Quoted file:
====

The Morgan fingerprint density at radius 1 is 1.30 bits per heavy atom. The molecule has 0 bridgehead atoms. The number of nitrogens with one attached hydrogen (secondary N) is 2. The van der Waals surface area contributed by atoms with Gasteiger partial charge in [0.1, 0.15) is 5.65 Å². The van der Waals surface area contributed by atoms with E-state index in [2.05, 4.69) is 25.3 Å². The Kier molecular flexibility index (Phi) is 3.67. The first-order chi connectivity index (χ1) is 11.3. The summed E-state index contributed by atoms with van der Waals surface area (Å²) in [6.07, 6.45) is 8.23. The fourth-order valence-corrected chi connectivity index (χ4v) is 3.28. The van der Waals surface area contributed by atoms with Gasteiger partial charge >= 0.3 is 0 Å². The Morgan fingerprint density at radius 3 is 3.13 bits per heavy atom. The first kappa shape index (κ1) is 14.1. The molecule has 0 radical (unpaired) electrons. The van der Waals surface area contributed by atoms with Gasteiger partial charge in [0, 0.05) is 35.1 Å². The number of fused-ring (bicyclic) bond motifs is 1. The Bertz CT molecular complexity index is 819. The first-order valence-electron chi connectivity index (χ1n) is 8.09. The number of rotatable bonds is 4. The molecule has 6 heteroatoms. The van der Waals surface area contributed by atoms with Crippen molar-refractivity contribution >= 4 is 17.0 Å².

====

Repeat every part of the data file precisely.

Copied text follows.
The Morgan fingerprint density at radius 1 is 1.30 bits per heavy atom. The molecule has 0 bridgehead atoms. The number of nitrogens with one attached hydrogen (secondary N) is 2. The van der Waals surface area contributed by atoms with Gasteiger partial charge in [0.1, 0.15) is 5.65 Å². The van der Waals surface area contributed by atoms with E-state index in [2.05, 4.69) is 25.3 Å². The Kier molecular flexibility index (Phi) is 3.67. The first-order chi connectivity index (χ1) is 11.3. The summed E-state index contributed by atoms with van der Waals surface area (Å²) in [6.07, 6.45) is 8.23. The fourth-order valence-corrected chi connectivity index (χ4v) is 3.28. The van der Waals surface area contributed by atoms with Gasteiger partial charge >= 0.3 is 0 Å². The Morgan fingerprint density at radius 3 is 3.13 bits per heavy atom. The first kappa shape index (κ1) is 14.1. The molecule has 0 radical (unpaired) electrons. The van der Waals surface area contributed by atoms with Gasteiger partial charge in [0, 0.05) is 35.1 Å². The number of fused-ring (bicyclic) bond motifs is 1. The Bertz CT molecular complexity index is 819. The first-order valence-electron chi connectivity index (χ1n) is 8.09. The number of rotatable bonds is 4. The molecule has 6 heteroatoms. The van der Waals surface area contributed by atoms with Crippen molar-refractivity contribution >= 4 is 17.0 Å².